The Contested Lands of Laikipia

Histories of Claims and Conflict in a Kenyan Landscape


Pastoralists, ranchers of European descent, conservationists, smallholders, and land investors with political influence converge on the Laikipia plateau in Kenya. Land is claimed by all - the tactics differ. Private property rights are presented, histories of presence are told, charges of immorality are applied, fences are electrified and some resort to violence. The region, marked by enclosures, is left as a tense fragmented frontier.
Marie Gravesen embedded herself in the region prior to a wave of land invasions that swept the plateau leading up to Kenya’s 2017 general election. Through a rich telling of the history of Laikipia’s social, political and environmental dynamics, she invites a deeper understanding of the pre-election violence and general tensions as never done before.
The manuscript is a revised version of the author's dissertation accepted by the Faculty of Arts and Humanities at the University of Cologne in 2018.

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Marie Ladekjær Gravesen, Ph.D., Cologne University, is a researcher at the Danish Institute for International Studies (DIIS). Historically and anthropologically, her work addresses land contestations, enclosures, social-ecological dynamics and adaptation in East- and West Africa.
Laikipia has seen more violence than any part of Kenya over the past 30 years. Marie Gravesen here tells us why. Political claim-making, ethnic mobilisation, and land invasions set the terms of Laikipia’s struggles, in a context marked by resource competition and diminishing livelihoods. Patient fieldwork and evocative story-telling brings Laikipia’s communities to life in this excellent book, but we also learn why the situation is unlikely to improve any time soon. This is by far the best recent study of Kenya’s violent local politics.

David M Anderson, Professor of African History, University of Warwick
List of Figures and Tables

1 Introduction
 1.1 The State of Emergency in Laikipia, 2016–17
 1.2 Organisation of Chapters

2 Setting and Thematic Components
 2.1 Setting the Scene
 2.2 Notes on the Sensitivity to Voices in a Fragmented Setting
 2.3 Case Selection and Ecological Overview
 2.4 Thematic Components
  2.4.1 Contested Lands
  2.4.2 Ethnicity and Autochthony
  2.4.3 Fragmentation and Frontiers
  2.4.4 Commons and Customary Resources
  2.4.5 Plural Perspectives on Sustainable Land Management
 2.5 Concluding Remarks

3 Macro Perspectives: A History of Laikipia’s Contested Lands
 3.1 Laikipia in the Nineteenth Century
 3.2 Colonial Rule in Laikipia
  3.2.1 The Kenya Land Commission, 1932–34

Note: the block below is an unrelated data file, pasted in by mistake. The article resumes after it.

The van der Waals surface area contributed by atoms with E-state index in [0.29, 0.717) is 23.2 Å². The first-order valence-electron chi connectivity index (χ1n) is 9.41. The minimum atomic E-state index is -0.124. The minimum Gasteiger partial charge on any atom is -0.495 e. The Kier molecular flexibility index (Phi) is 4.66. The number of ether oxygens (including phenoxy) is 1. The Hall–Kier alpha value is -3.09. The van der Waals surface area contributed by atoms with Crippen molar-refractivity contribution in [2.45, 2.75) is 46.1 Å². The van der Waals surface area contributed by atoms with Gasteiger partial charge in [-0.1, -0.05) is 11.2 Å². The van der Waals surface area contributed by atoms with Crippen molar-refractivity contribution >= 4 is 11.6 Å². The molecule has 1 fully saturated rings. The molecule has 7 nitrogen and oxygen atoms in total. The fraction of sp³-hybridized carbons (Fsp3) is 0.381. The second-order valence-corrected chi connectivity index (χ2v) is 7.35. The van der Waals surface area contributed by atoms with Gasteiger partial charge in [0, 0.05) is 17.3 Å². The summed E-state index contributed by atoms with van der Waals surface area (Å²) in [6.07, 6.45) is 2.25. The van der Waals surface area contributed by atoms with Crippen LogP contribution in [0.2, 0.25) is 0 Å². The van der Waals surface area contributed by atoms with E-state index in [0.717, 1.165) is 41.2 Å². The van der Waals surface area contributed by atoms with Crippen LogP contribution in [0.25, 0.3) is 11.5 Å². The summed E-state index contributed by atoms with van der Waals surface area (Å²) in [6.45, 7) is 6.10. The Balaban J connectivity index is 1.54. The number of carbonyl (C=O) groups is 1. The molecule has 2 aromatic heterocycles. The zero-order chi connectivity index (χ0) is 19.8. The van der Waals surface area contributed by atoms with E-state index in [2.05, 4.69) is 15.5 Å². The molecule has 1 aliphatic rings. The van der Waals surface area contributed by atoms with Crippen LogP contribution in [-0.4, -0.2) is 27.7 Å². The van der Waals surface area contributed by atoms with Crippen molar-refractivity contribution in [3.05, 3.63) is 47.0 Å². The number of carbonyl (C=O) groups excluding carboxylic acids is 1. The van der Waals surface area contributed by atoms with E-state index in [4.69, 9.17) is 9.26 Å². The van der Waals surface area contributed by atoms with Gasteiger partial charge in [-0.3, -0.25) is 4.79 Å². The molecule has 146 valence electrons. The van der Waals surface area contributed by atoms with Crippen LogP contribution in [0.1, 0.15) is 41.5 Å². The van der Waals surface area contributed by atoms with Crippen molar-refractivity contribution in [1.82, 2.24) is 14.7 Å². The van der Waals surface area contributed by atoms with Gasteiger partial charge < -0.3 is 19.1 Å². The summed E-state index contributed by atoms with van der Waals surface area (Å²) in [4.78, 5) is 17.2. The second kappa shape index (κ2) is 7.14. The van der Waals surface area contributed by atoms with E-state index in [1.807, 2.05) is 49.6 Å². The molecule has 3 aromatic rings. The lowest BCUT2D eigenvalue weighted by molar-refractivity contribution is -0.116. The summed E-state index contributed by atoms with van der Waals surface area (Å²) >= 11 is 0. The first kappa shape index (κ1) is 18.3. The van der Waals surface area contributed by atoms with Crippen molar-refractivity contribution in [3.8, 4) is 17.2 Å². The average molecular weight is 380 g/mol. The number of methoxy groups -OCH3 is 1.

3.2.2 The Land Commission Questions
  3.2.3 The African Reaction
  3.2.4 The Emergent Urban Population and Trade
 3.3 Independence Politics and the Repercussions of the Mau Mau
  3.3.1 Pre-independence Mobility
  3.3.2 Transition of Power and Land
  3.3.3 Post-independence Politics
  3.3.4 Land Reform and Resettlement Schemes
 3.4 Post-colonial Land: Times of Autochthony
  3.4.1 Immigration and Land-use Fragmentation
  3.4.2 Violence and Political Instrumentalism
 3.5 Concluding Remarks

4 Blaming the Others: Ethnic Identity and Claim-making
 4.1 Historical Grievances
  4.1.1 Present-day Grievances: Land, Ethnicity and Politics
 4.2 Meta-Narratives of Claims and Their Repercussions in Lorien
 4.3 Discursive Claims to Land
  4.3.1 The Pastoralists
  4.3.2 The Smallholders
  4.3.3 The Ranchers
  4.3.4 The Conservationists
  4.3.5 The Absentees
  4.3.6 Group Mobility
 4.4 When Claims of Entitlement Are Acted Out
  4.4.1 Encroachment and Raiding
  4.4.2 Killing of Wildlife
 4.5 Concluding Remarks

5 Enclosing the Land: From Common Land to Freehold Farmland and Back
 5.1 The Construction of Enclosure in Laikipia: The Story of the Dykes
 5.2 Towards Land Enclosures in Ol Moran and Thome
  5.2.1 Symbolic Enclosures in Thome
  5.2.2 Physically Enacted Enclosures in Ol Moran
 5.3Present-day Enclosures in Laikipia
  5.3.1 Practices of Enclosing Space: The Naming of Places
  5.3.2 Physical Enclosures: Fencing
 5.4 Concluding Remarks

6 Ambiguous Institutions: Twilight Actions of Land-buying Companies
 6.1 All Things Come to Those Who Wait – or Do They?
 6.2 The History of Land-buying Companies and Land Hunger
 6.3 Institutional Pluralism and Land
 6.4 The Case of Thome Farmers Company
 6.5 The Power Dynamics of Land-buying Companies
 6.6 Repercussions of Private Land Redistribution
  6.6.1 Absentee Landlords
  6.6.2 Absent Title Deeds and Vernacular Land Markets
 6.7 Concluding Remarks

7 Africanisation or Invasion: Laikipia’s land-use Change
 7.1 Diachronic Perspectives on Land-use Change in Three Case Study Areas
  7.1.1 Lorien
  7.1.2 Ol Moran
  7.1.3 Thome
 7.2 Historical Perceptions of the Landscape
  7.2.1 Travel Writers’ Perceptions of New Land
  7.2.2 Rights, Borders and Water: Land-use Practices from the 1930s
  7.2.3 The Peak and Transition of European Settlement in the 1960s
 7.3 Present-day Land-use Dynamics of an Africanised Landscape
 7.4 Concluding Remarks

8 Conclusion
 8.1 Understanding Laikipia
  8.1.1 Frontiers, Fragmentation and Colonial Residue
  8.1.2 Legal Pluralism and Land Rights
  8.1.3 Ethnicity and the Politicisation of Land Claims
  8.1.4 The Sustainablity of Land-management Practices
 8.2 Resolving the State of Emergency in Laikipia, 2016–17
 8.3 Final Thoughts

All concerned with land contestations related to the 2016-17 land invasions in Laikipia, and scholars from African Studies, Anthropology and History interested in land rights, access claims, frontiers and fencing
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